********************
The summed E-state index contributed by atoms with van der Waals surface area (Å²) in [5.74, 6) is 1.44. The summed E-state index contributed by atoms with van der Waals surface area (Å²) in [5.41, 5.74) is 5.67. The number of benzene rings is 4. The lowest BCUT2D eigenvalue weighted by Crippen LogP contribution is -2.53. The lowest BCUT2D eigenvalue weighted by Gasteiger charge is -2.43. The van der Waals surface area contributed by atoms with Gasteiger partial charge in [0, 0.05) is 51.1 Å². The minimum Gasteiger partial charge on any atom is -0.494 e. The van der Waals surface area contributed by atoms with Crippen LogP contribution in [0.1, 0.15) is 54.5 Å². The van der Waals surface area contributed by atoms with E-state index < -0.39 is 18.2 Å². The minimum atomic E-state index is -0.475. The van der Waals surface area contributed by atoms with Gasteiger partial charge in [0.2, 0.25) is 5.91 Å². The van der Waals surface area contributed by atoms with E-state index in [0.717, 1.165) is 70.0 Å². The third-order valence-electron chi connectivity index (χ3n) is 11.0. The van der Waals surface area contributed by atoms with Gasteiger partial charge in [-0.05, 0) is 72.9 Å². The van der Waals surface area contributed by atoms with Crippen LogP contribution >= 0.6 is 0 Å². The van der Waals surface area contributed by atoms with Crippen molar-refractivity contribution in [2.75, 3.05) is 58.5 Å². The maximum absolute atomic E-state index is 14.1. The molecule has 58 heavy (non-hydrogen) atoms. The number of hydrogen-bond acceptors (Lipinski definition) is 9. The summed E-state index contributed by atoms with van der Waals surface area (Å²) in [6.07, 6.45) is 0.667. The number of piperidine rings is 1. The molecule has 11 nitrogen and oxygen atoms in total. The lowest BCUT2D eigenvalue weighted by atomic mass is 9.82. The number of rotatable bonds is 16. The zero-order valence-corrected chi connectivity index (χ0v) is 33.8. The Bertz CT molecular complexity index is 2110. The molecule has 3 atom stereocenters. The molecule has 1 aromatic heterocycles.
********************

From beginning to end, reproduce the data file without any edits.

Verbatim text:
The summed E-state index contributed by atoms with van der Waals surface area (Å²) in [5.74, 6) is 1.44. The summed E-state index contributed by atoms with van der Waals surface area (Å²) in [5.41, 5.74) is 5.67. The number of benzene rings is 4. The lowest BCUT2D eigenvalue weighted by Crippen LogP contribution is -2.53. The lowest BCUT2D eigenvalue weighted by Gasteiger charge is -2.43. The van der Waals surface area contributed by atoms with Gasteiger partial charge in [0, 0.05) is 51.1 Å². The minimum Gasteiger partial charge on any atom is -0.494 e. The van der Waals surface area contributed by atoms with Crippen LogP contribution in [0.1, 0.15) is 54.5 Å². The van der Waals surface area contributed by atoms with E-state index < -0.39 is 18.2 Å². The minimum atomic E-state index is -0.475. The van der Waals surface area contributed by atoms with Gasteiger partial charge in [0.2, 0.25) is 5.91 Å². The van der Waals surface area contributed by atoms with E-state index in [0.717, 1.165) is 70.0 Å². The third-order valence-electron chi connectivity index (χ3n) is 11.0. The van der Waals surface area contributed by atoms with Gasteiger partial charge in [-0.05, 0) is 72.9 Å². The van der Waals surface area contributed by atoms with Crippen LogP contribution >= 0.6 is 0 Å². The van der Waals surface area contributed by atoms with Crippen molar-refractivity contribution in [2.75, 3.05) is 58.5 Å². The maximum absolute atomic E-state index is 14.1. The molecule has 58 heavy (non-hydrogen) atoms. The number of hydrogen-bond acceptors (Lipinski definition) is 9. The summed E-state index contributed by atoms with van der Waals surface area (Å²) in [6.07, 6.45) is 0.667. The number of piperidine rings is 1. The molecule has 11 nitrogen and oxygen atoms in total. The lowest BCUT2D eigenvalue weighted by atomic mass is 9.82. The number of rotatable bonds is 16. The zero-order valence-corrected chi connectivity index (χ0v) is 33.8. The Bertz CT molecular complexity index is 2110. The molecule has 3 atom stereocenters. The molecule has 1 aromatic heterocycles.